There is a nascent movement in our industry led by a few brave women who have my admiration and respect. That is in stark contrast to their male counterparts who, for the most part, have remained conspicuously silent. I'm not talking about the rank and file, of whom more than a few have joined the rising chorus of discontent. My issue is with those men in positions of power in the video game industry. Where are their voices? Where is their outrage?

Women in the industry, whether game characters or professional contributors, long have been objectified by the patriarchal attitudes that seem to dominate corporate culture. Of course, institutionalized sexism is common in many industries but it has a higher profile in entertainment mediums that can perpetuate negative gender stereotypes. The problem is that until recently, the silent majority has allowed such attitudes to fester.

Former Game Informer staff member Meagan Marie, in her clarion call "What would you do if you weren't afraid?", is one of a few who of late have raised their voices against the perception of women as sexual objects whether in our games or in our industry. GIO member Theora Craft likewise issues a powerful statement in her blog "A Survivor's Take on Tomb Raider and the Controversy That Will Not Die." Thankfully, others here and elsewhere have taken up their protest.

These are strong, determined and selfless individuals who are leading the charge for change and we are all of us in their debt. We can only hope to live up to their enviable example. Thankfully the rest of us are not burdened with having to identify the problem, formulate an argument or otherwise take action in a vacuum as they have. The trail has been blazed in impressive fashion and we have only to take up their gauntlet and challenge the status quo.

And as indicated, some have. Regretably, too few. In fact, where are the like-minded, influential men among our industry's elite? Where are their public condemnations of such primitive attitudes and behavior? To read the variety of exposes that have surfaced and confirmation from all quarters of the industry suggests that such stereotyping not only is endemic but in fact epidemic. But to judge by the silence of men, it either doesn't exist or is not a problem.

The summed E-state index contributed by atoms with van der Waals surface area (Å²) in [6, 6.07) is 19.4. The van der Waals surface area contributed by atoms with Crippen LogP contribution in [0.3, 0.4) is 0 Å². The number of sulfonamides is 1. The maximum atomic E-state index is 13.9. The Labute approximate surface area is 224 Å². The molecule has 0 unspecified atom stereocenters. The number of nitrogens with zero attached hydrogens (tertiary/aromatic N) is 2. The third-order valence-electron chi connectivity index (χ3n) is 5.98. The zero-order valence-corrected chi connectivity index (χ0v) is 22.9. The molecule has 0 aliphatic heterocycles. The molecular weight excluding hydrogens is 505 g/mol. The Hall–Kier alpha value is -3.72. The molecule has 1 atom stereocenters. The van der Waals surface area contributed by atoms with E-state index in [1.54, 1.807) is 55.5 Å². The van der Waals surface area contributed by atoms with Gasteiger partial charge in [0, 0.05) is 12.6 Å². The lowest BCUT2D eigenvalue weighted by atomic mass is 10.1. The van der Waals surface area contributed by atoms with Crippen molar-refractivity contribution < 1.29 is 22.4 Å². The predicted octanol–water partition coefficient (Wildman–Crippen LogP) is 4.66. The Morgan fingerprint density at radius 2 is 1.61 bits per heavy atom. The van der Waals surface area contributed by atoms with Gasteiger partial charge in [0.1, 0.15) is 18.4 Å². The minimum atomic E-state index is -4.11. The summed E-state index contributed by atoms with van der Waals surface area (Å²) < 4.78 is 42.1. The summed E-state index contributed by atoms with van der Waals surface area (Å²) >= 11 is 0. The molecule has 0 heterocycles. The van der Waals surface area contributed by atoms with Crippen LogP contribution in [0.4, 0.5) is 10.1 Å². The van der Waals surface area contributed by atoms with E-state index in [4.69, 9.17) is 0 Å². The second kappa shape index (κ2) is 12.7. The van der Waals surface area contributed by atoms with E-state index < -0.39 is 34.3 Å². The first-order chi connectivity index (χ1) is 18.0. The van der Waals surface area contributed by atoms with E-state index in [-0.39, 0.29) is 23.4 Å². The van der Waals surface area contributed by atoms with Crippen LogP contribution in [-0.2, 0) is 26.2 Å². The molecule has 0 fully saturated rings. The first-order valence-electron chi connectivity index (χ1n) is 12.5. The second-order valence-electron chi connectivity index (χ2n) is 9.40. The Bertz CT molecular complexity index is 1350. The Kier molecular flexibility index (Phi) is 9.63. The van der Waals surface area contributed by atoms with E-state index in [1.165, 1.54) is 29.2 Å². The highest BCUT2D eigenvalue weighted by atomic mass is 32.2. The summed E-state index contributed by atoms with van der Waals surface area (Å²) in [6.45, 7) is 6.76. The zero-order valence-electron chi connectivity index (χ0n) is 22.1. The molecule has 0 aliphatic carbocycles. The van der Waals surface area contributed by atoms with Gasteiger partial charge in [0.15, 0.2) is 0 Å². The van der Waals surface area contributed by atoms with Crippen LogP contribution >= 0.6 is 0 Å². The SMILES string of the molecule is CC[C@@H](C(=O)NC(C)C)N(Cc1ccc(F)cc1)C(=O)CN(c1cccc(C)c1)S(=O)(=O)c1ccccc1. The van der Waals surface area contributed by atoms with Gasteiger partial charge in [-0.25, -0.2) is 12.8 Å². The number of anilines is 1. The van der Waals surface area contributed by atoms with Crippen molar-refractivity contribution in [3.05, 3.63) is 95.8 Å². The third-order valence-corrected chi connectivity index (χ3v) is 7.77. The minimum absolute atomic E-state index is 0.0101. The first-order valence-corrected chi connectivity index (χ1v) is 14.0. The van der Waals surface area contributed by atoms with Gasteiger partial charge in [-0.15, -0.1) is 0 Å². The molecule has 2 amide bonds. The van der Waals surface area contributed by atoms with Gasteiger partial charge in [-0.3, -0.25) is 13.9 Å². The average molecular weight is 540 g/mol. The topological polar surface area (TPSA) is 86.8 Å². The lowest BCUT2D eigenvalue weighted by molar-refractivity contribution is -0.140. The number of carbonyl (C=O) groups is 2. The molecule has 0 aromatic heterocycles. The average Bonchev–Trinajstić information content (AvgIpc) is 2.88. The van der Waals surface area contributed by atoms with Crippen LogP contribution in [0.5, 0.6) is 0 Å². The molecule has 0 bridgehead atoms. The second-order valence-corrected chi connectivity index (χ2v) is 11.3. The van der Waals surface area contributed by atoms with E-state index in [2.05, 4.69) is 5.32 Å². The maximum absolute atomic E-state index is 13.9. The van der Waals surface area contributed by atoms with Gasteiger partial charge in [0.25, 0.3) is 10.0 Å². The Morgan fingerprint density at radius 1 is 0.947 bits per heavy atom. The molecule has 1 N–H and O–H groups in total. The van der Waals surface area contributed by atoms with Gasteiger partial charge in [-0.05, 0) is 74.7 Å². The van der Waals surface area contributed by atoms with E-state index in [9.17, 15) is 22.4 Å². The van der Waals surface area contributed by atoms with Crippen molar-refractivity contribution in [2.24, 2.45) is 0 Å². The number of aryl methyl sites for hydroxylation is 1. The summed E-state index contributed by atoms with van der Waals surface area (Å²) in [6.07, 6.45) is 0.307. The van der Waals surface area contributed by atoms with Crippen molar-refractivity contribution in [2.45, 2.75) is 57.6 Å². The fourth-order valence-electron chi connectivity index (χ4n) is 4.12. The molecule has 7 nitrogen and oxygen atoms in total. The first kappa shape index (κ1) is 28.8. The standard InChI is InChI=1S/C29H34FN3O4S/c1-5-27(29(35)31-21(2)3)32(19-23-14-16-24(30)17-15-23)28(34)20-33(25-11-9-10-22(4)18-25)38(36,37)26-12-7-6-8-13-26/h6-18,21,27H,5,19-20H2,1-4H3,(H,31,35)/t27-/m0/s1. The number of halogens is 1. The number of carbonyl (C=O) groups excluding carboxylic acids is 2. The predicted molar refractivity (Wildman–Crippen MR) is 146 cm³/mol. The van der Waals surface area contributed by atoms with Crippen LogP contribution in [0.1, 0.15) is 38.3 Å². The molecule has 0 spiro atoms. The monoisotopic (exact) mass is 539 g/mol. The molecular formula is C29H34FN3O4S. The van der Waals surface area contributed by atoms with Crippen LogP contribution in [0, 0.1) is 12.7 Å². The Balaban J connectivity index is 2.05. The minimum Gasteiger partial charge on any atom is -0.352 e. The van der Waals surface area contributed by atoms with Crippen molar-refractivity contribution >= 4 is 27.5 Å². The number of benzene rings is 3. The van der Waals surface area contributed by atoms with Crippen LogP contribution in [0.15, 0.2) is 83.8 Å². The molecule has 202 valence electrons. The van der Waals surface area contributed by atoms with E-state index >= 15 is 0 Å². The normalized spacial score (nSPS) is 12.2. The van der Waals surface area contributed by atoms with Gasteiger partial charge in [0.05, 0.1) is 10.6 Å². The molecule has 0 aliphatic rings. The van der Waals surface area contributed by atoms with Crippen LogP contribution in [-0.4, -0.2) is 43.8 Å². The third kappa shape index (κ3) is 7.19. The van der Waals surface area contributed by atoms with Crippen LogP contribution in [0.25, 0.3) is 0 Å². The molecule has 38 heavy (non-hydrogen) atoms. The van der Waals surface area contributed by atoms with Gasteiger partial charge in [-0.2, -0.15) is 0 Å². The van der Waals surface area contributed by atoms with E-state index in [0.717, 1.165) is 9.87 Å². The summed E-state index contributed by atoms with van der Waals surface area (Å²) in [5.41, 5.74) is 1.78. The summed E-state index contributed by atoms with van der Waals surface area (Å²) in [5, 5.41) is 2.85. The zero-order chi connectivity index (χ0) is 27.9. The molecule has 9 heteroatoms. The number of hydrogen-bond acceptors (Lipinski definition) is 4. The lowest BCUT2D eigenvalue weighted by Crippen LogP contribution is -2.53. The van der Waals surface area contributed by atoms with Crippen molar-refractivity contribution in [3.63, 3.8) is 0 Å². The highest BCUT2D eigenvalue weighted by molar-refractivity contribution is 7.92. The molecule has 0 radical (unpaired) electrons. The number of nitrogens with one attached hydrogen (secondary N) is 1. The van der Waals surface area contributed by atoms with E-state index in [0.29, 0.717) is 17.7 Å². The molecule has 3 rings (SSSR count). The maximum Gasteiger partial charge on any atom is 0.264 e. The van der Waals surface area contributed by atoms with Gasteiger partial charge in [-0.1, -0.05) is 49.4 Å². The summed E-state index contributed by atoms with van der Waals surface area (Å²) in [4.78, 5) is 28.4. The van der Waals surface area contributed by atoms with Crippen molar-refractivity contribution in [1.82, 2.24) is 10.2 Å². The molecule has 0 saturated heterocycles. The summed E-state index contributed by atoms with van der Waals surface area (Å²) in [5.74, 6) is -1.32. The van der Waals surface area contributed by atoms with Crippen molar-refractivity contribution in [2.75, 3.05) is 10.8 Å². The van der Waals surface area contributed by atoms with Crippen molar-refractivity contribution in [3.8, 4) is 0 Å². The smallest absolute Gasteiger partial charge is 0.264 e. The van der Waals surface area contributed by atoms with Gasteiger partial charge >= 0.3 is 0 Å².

Why? Their silence suggests that at best they are oblivious to the problem, which given these testamonials and public debates recently would be shockingly disturbing. Worse, they know it exists but they don't think it's a problem, which of course would be upsetting that such notions could still prevail in this day and age. But at worst, they are complicit in the very attitudes and behavior that their female counterparts are decrying so remain silent.

So, what are they waiting for? In the vacuum that is their silence, we can only surmise their motivation. Such speculation only can do more harm, especially when it will be fueled by these testimonials and stereotypes that persist in the industry's products. Of course, I have to believe that most men in the industry are decent, respectable human beings, and we do have plenty of examples of positive female characterizations.

But this does not diminish the rising chorus among women in the industry who are fed up with being treated like objects or portrayed similarly in too many games. Whether anecdotal evidence in the form of such public revelations or empirical when considering some of the fictional portrayals in the marketplace, the problem exists and on a scale that deserves not only the attention of our industry leaders but that demands their voice.

I don't care if the cold calculation of sales numbers gives them pause, or the perceived lack of consequence outside the looming public relations disaster fuels their ambivalence, or their ignorance has shielded their conscience from taking responsibility. I don't care what motivates their continued silence. They have a responsibility as industry leaders to take a stand against such inhumane treatment. More importantly, they have a moral obligation as men.

When confronted with such appalling behavior, we men cannot stand idley by. Nevermind the moral imperative for the greater good of society. We are born of women. We have grandmothers, aunts, sisters and female friends. We have daughters. I have daughters. And I'll be damned if I'm going to sit back and let this self-perpetuating abomination known as sexism continue to harm those I care deepest about or even those I have never met, after all, they are someone else's grandmother, aunt, sister, friend or daughter.

I've been gaming for over 30 years and have no doubt this problem has been festering since the first days. But now, with the testimonials of more and more of our female colleagues, none of us can afford to sit by any longer and allow such archaic and destructive elements continue to do harm. Join me in calling on all men, especially those who wield influence in our industry, to speak up now, lest our continued silence make us further complicit in the abuse of others.